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Time to start planning holiday mailings PDF Print E-mail

By Carolyn Lee
The Imperial Republican

Whoops! It’s already the first week of December, and thoughts turn to Christmas cards and packages to be mailed. Jerry Lines, postmaster of the U.S. Postal Service in Imperial, has some guidelines.
The military mail needs your attention first. Dec. 4 is the first deadline of which to be aware. Lines said military mail for overseas and to APO and FPO zips of 093, as well as priority and first class letters to Africa, Central and South America, should be mailed by Dec. 4.
In addition, Parcel Airlift Mail to APO/FPO zips of 090-092, 094-098, 340 and 962-966 should be mailed by Dec. 4.
Parcel Post mail, the most economical way, should be mailed by Dec. 18. First Class mail should hit the post office by Dec. 21.
Priority mail should be sent by Dec. 22, while Express mail should be sent by Dec. 23. Express mail will be delivered in some large cities on Christmas Day, but Lines said that doesn’t include Imperial.
He said the busiest outgoing mail day is expected to be Dec. 14. The busiest incoming mail day should be Dec. 21.
If you have an armload of packages to process, the best time to do so at the Imperial Post Office is after 1 or 1:30 p.m., Lines said. The postal employees are busiest between 9-10:30 a.m. filling the mailboxes.
The Postal Service is offering a free package pickup for priority mail packages to rural route or contract route customers. This does not include post office boxholders.
Lines said a customer who qualifies arranges for a package to be picked up by logging on to, then choosing “pick up options.” Lines is notified via Internet of the customer’s desire, and alerts the mail carriers to pick up the package.
Another service the Postal Service is offering is a flat price for anything shipped in the flat-rate priority boxes sold by the post office.
The slogan is “If it fits, it ships.” Lines said the price to ship a flat-rate priority box is the same price, “no matter what it weighs or where it goes.”
This means that if you choose the small $4.95 box, the two $10.35 boxes or the large $13.95 box, you can mail up to 70 pounds of goods in them and they will only cost what you paid for the box.
Lines said, “You can save a couple or three dollars, if it’s heavy.”
In addition, those people purchasing the largest box to send a present to an APO or FPO address receive a $2 discount.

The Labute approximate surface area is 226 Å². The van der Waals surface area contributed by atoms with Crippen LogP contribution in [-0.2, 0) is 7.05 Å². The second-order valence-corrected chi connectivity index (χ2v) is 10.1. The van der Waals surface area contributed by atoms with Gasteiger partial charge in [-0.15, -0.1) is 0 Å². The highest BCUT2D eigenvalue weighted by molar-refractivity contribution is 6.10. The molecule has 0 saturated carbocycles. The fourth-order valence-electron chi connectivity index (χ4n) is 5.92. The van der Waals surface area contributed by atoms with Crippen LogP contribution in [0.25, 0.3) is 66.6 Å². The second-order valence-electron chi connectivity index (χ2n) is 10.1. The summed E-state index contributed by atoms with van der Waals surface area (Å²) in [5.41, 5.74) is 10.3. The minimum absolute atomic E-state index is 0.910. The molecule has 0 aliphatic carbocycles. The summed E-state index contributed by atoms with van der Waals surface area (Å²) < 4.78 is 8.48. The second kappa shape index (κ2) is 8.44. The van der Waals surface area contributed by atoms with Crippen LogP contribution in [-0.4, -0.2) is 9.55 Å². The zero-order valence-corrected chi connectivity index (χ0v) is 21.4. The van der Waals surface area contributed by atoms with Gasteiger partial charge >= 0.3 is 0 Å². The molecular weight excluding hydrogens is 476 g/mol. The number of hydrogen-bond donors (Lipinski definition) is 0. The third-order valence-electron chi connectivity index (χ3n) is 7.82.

The Postal Service is also selling a CD entitled “Letters to Santa” this year. It’s a holiday music collection by legends such as Nat King Cole, Frank Sinatra and Ray Charles, and costs $9.99.
Lines said the U.S. Postal Service has seen a big decline in card and letter traffic, but a big increase in package traffic, due to increased purchasing over the Internet.
Tips for packaging
Make sure packages are able to withstand processing without the contents or package breaking. Cushion items with bubble wrap, newspaper or foam “peanuts.”
Wrap each item separately when packing more than one in the same box.
Remove batteries from electronic devices and wrap separately.
Mark packages “fragile” in large print on the outside of the box when shipping materials that might be more likely to break.
When re-using a box make sure previous labels or markings are covered.
Mark “perishable” on packages that contain food or other items that can spoil.
Place an extra address label with the delivery and return address inside the package. This ensures the safe return of an item that could not be delivered should the outside label become damaged or fall off.
Always use tape designed for sealing shipping boxes. Do not use string, cellophane or masking tape to seal packages.
Packages can weigh up to 70 pounds and measure up to 130 inches in combined length and width. Make sure the width is measured around the largest point of the package.
Due to security requirements, packages bearing postage stamps that weigh more than 13 ounces must be presented to a retail associate at the post office and cannot be dropped in collection boxes.
The Postal Service is selling several kinds of Christmas stamps this year. One collection features “Winter Holiday,” with a reindeer, snowman, nutcracker and gingerbread man. A new Madonna and Child stamp is also available, as are Hanukkah and Kwanzaa stamps.
UPS, FedEx
Both UPS (United Postal Service) and FedEx will be delivering packages in Imperial Christmas Eve Day.
Larry Crosier of FedEx, based out of North Platte, said questions may be directed to 1-800-GoFedEx.
There is no FedEx drop site in Imperial.
Roger Siebrandt of UPS said packages should be mailed through UPS “at least five days ahead” of Christmas. He said UPS can deliver packages to either coast in four to five days.
Drop sites in Imperial for UPS are at Owens True Value and AACE Car Wash.
Siebrandt said people with questions may contact him at (308) 340-3650.


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